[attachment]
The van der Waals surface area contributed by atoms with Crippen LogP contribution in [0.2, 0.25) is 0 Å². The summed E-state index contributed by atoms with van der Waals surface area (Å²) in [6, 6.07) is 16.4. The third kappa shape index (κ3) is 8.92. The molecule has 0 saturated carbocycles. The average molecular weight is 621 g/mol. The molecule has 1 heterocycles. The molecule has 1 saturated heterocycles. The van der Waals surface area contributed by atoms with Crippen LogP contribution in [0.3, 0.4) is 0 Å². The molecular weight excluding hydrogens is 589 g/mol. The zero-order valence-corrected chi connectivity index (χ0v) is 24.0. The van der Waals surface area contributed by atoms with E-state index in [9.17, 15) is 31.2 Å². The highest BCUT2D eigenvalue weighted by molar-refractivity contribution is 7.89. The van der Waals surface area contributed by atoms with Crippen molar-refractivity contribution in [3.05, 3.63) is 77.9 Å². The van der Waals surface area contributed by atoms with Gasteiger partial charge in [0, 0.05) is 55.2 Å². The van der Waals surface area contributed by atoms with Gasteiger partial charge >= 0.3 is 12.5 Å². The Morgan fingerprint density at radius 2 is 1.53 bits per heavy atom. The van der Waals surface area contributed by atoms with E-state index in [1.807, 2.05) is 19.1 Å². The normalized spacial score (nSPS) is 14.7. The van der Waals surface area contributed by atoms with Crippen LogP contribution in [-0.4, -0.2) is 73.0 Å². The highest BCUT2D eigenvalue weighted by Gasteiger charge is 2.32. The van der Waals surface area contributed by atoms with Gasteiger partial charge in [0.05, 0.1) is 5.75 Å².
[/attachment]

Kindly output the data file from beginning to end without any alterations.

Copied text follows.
The van der Waals surface area contributed by atoms with Crippen LogP contribution in [0.2, 0.25) is 0 Å². The summed E-state index contributed by atoms with van der Waals surface area (Å²) in [6, 6.07) is 16.4. The third kappa shape index (κ3) is 8.92. The molecule has 0 saturated carbocycles. The average molecular weight is 621 g/mol. The molecule has 1 heterocycles. The molecule has 1 saturated heterocycles. The van der Waals surface area contributed by atoms with Crippen LogP contribution in [0.3, 0.4) is 0 Å². The molecular weight excluding hydrogens is 589 g/mol. The zero-order valence-corrected chi connectivity index (χ0v) is 24.0. The van der Waals surface area contributed by atoms with E-state index in [9.17, 15) is 31.2 Å². The highest BCUT2D eigenvalue weighted by molar-refractivity contribution is 7.89. The van der Waals surface area contributed by atoms with Crippen molar-refractivity contribution in [3.05, 3.63) is 77.9 Å². The van der Waals surface area contributed by atoms with Gasteiger partial charge in [0, 0.05) is 55.2 Å². The van der Waals surface area contributed by atoms with Gasteiger partial charge >= 0.3 is 12.5 Å². The Morgan fingerprint density at radius 2 is 1.53 bits per heavy atom. The van der Waals surface area contributed by atoms with E-state index in [1.807, 2.05) is 19.1 Å². The normalized spacial score (nSPS) is 14.7. The van der Waals surface area contributed by atoms with Crippen LogP contribution in [-0.4, -0.2) is 73.0 Å². The highest BCUT2D eigenvalue weighted by Gasteiger charge is 2.32. The van der Waals surface area contributed by atoms with Gasteiger partial charge in [0.05, 0.1) is 5.75 Å².